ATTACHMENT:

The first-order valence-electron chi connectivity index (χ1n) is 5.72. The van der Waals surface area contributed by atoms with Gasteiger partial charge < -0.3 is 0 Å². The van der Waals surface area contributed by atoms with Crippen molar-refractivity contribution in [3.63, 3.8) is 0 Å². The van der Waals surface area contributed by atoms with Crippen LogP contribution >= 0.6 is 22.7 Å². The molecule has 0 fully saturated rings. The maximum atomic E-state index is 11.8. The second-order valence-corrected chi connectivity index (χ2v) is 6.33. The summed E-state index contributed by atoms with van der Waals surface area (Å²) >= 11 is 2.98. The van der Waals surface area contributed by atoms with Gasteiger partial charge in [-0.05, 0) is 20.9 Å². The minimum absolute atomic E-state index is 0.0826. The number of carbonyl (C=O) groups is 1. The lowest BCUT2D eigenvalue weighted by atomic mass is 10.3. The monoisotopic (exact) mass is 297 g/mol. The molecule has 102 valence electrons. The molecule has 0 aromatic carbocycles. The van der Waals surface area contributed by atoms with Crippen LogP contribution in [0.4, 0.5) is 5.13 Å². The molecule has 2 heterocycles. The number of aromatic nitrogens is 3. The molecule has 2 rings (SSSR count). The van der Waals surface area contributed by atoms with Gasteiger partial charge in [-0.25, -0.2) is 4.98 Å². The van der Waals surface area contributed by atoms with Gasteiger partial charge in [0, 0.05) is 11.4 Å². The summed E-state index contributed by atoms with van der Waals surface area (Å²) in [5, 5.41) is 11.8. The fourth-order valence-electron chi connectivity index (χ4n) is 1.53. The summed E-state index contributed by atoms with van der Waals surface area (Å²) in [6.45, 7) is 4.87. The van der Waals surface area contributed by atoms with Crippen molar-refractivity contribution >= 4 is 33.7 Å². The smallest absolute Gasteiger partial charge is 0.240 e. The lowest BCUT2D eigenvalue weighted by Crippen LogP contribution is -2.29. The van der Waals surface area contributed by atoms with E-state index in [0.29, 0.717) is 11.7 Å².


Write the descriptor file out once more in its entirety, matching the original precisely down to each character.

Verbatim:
The first-order valence-electron chi connectivity index (χ1n) is 5.72. The van der Waals surface area contributed by atoms with Gasteiger partial charge < -0.3 is 0 Å². The van der Waals surface area contributed by atoms with Crippen molar-refractivity contribution in [3.63, 3.8) is 0 Å². The van der Waals surface area contributed by atoms with Crippen LogP contribution >= 0.6 is 22.7 Å². The molecule has 0 fully saturated rings. The maximum atomic E-state index is 11.8. The second-order valence-corrected chi connectivity index (χ2v) is 6.33. The summed E-state index contributed by atoms with van der Waals surface area (Å²) >= 11 is 2.98. The van der Waals surface area contributed by atoms with Gasteiger partial charge in [-0.05, 0) is 20.9 Å². The minimum absolute atomic E-state index is 0.0826. The number of carbonyl (C=O) groups is 1. The lowest BCUT2D eigenvalue weighted by atomic mass is 10.3. The monoisotopic (exact) mass is 297 g/mol. The molecule has 102 valence electrons. The molecule has 0 aromatic carbocycles. The van der Waals surface area contributed by atoms with Crippen LogP contribution in [0.4, 0.5) is 5.13 Å². The molecule has 2 heterocycles. The number of aromatic nitrogens is 3. The molecule has 2 rings (SSSR count). The van der Waals surface area contributed by atoms with Gasteiger partial charge in [-0.25, -0.2) is 4.98 Å². The van der Waals surface area contributed by atoms with Gasteiger partial charge in [0, 0.05) is 11.4 Å². The summed E-state index contributed by atoms with van der Waals surface area (Å²) in [5, 5.41) is 11.8. The fourth-order valence-electron chi connectivity index (χ4n) is 1.53. The summed E-state index contributed by atoms with van der Waals surface area (Å²) in [6.45, 7) is 4.87. The van der Waals surface area contributed by atoms with Crippen molar-refractivity contribution >= 4 is 33.7 Å². The smallest absolute Gasteiger partial charge is 0.240 e. The lowest BCUT2D eigenvalue weighted by Crippen LogP contribution is -2.29. The van der Waals surface area contributed by atoms with E-state index in [0.29, 0.717) is 11.7 Å².